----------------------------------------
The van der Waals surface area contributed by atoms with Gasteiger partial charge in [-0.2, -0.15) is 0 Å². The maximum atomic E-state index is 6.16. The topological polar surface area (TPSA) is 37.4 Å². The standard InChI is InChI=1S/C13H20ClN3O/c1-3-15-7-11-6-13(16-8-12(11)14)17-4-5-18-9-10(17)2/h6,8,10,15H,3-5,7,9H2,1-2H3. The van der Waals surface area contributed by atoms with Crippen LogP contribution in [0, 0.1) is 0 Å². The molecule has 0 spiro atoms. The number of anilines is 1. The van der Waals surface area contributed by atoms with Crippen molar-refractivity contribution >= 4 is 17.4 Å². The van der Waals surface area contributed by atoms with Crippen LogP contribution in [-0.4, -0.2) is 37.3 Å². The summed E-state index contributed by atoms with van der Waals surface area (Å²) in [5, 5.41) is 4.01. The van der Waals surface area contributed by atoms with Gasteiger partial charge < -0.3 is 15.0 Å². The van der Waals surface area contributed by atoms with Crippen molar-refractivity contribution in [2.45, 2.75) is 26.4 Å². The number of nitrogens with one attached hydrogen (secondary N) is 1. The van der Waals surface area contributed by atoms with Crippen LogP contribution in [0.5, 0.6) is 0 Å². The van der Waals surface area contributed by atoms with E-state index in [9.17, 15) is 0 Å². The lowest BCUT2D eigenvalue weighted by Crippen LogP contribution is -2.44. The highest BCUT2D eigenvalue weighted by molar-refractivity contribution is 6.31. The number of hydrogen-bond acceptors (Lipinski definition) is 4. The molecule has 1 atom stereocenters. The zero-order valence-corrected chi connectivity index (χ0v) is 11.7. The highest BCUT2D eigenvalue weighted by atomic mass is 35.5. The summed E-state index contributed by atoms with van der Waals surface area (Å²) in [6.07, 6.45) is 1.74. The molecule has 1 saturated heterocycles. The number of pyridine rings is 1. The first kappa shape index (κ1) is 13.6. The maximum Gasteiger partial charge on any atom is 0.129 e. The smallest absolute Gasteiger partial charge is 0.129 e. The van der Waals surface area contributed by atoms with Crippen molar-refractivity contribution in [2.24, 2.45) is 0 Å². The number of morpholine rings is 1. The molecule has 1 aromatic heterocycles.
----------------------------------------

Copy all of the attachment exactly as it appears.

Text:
The van der Waals surface area contributed by atoms with Gasteiger partial charge in [-0.2, -0.15) is 0 Å². The maximum atomic E-state index is 6.16. The topological polar surface area (TPSA) is 37.4 Å². The standard InChI is InChI=1S/C13H20ClN3O/c1-3-15-7-11-6-13(16-8-12(11)14)17-4-5-18-9-10(17)2/h6,8,10,15H,3-5,7,9H2,1-2H3. The van der Waals surface area contributed by atoms with Crippen LogP contribution in [0, 0.1) is 0 Å². The molecule has 0 spiro atoms. The number of anilines is 1. The van der Waals surface area contributed by atoms with Crippen molar-refractivity contribution >= 4 is 17.4 Å². The van der Waals surface area contributed by atoms with Crippen LogP contribution in [-0.4, -0.2) is 37.3 Å². The summed E-state index contributed by atoms with van der Waals surface area (Å²) in [5, 5.41) is 4.01. The van der Waals surface area contributed by atoms with Gasteiger partial charge < -0.3 is 15.0 Å². The van der Waals surface area contributed by atoms with Crippen molar-refractivity contribution in [2.45, 2.75) is 26.4 Å². The number of nitrogens with one attached hydrogen (secondary N) is 1. The van der Waals surface area contributed by atoms with Crippen LogP contribution in [0.5, 0.6) is 0 Å². The van der Waals surface area contributed by atoms with E-state index in [9.17, 15) is 0 Å². The lowest BCUT2D eigenvalue weighted by Crippen LogP contribution is -2.44. The highest BCUT2D eigenvalue weighted by molar-refractivity contribution is 6.31. The number of hydrogen-bond acceptors (Lipinski definition) is 4. The molecule has 1 atom stereocenters. The zero-order valence-corrected chi connectivity index (χ0v) is 11.7. The highest BCUT2D eigenvalue weighted by atomic mass is 35.5. The summed E-state index contributed by atoms with van der Waals surface area (Å²) in [6.07, 6.45) is 1.74. The molecule has 1 saturated heterocycles. The number of pyridine rings is 1. The first kappa shape index (κ1) is 13.6. The maximum Gasteiger partial charge on any atom is 0.129 e. The smallest absolute Gasteiger partial charge is 0.129 e. The van der Waals surface area contributed by atoms with Crippen molar-refractivity contribution in [2.24, 2.45) is 0 Å². The number of morpholine rings is 1. The molecule has 1 aromatic heterocycles.